Lambchop frontman Kurt Wagner, for his part, gives most of the credit to Chesnutt alone. "Vic did pretty much all the writing and planning," he says from his home in Nashville. "I just offered nuts-and-bolts advice, tailored to what Lambchop could do."
The back cover of The Salesman and Bernadette promises a "lovely story...of loss and longing and sloppy satori," though we never do find out what the salesman is actually hawking; be it Fuller brushes, encyclopedias, swampland, or pantyhose like Willy Loman, Chesnutt details only what happens between transactions. As Chesnutt sings his story, stretching the words over the rhythm--through it, around it--we find the salesman curled under the sheets of a hotel room, catching a parade, drinking Scotch, and always pursuing the elusive Bernadette, who takes vocal form as Emmylou Harris on the duet "Woodrow Wilson."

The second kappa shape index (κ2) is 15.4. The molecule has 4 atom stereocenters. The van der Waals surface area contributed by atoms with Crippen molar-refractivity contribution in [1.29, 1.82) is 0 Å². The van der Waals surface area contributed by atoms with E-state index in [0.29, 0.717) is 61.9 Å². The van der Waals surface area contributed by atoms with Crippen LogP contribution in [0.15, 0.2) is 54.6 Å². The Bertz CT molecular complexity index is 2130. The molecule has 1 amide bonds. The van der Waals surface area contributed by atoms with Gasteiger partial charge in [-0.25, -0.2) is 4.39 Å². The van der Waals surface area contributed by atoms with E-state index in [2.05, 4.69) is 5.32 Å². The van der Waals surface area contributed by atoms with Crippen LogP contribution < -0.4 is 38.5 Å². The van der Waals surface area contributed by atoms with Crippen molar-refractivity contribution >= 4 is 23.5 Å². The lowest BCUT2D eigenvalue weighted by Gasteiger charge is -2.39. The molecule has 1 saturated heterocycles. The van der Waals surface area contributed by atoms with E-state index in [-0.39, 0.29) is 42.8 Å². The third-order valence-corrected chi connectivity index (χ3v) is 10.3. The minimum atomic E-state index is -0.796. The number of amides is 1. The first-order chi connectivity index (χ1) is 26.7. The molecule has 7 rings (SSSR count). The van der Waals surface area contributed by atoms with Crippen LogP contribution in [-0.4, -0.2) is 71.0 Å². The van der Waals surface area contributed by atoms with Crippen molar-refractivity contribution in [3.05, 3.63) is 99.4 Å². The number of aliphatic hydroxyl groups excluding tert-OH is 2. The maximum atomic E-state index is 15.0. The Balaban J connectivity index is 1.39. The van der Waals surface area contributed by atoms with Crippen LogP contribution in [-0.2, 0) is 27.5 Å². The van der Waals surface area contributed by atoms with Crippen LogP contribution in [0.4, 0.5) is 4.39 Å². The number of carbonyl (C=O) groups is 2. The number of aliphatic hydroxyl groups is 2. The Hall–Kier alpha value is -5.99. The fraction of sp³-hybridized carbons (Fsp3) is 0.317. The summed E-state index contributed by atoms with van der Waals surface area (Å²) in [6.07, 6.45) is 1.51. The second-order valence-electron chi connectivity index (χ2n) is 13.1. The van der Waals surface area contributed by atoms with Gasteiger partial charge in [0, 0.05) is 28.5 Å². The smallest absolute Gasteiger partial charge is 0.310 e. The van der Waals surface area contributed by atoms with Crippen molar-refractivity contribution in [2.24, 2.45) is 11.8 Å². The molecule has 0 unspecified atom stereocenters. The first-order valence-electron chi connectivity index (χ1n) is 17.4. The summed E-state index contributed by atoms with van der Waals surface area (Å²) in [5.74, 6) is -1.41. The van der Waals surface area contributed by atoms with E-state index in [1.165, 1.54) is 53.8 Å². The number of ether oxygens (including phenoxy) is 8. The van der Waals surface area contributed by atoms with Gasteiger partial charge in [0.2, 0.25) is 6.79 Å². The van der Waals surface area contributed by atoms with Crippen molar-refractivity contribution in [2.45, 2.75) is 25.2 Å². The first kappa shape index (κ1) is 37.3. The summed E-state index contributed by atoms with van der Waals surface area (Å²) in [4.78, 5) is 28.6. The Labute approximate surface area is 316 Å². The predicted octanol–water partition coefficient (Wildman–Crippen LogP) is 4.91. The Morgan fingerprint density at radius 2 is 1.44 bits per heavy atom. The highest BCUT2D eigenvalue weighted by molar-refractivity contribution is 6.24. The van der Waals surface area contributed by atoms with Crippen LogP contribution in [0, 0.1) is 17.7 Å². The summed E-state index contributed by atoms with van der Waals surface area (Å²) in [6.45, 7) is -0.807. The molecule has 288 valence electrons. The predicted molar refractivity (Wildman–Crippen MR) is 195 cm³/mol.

Bernadette's themes are the stuff of paperback fiction, but in pop music those conceits get saddled with the term "concept album" and all the implications of Pink Floydian pretense that come with it. "I had pages and pages of explanation that I was gonna give on the record," Chesnutt says. "But at the last minute, I tried to strip all that away--'concept record,' that sort of thing, it was kind of giving me the willies. I just wanted to keep the mystery in there. I felt a little silly about trying to make a Tommy."
But the world Chesnutt has created is smaller and less audacious than any Who-like construction. Chesnutt focuses on the tiny details that emerge from place to place, from song to song: the "Eisenhower ashtray" that Bernadette's brother owns, a cat scratching the carpet and stepping in its water bowl, a man "dripping with Vitalis" who tells the salesman he looks like Joe Namath. Though lyrics are framed as tiny chapters on the lyric sheet, what Chesnutt has created isn't so much a novel--and certainly not the reviled concept album--as much as it is a series of set pieces to spin his words around. The effect is similar to the "grotesques" that Sherwood Anderson crafted in his 1919 book Winesburg, Ohio, a comparison Chesnutt warms to. "Anderson's a good dude like that. That kind of stuff is a great influence on me, the early-20th-century vignette. Like [Spoon River Anthology author Edgar Lee] Masters, who was like that--that was what I was shooting for."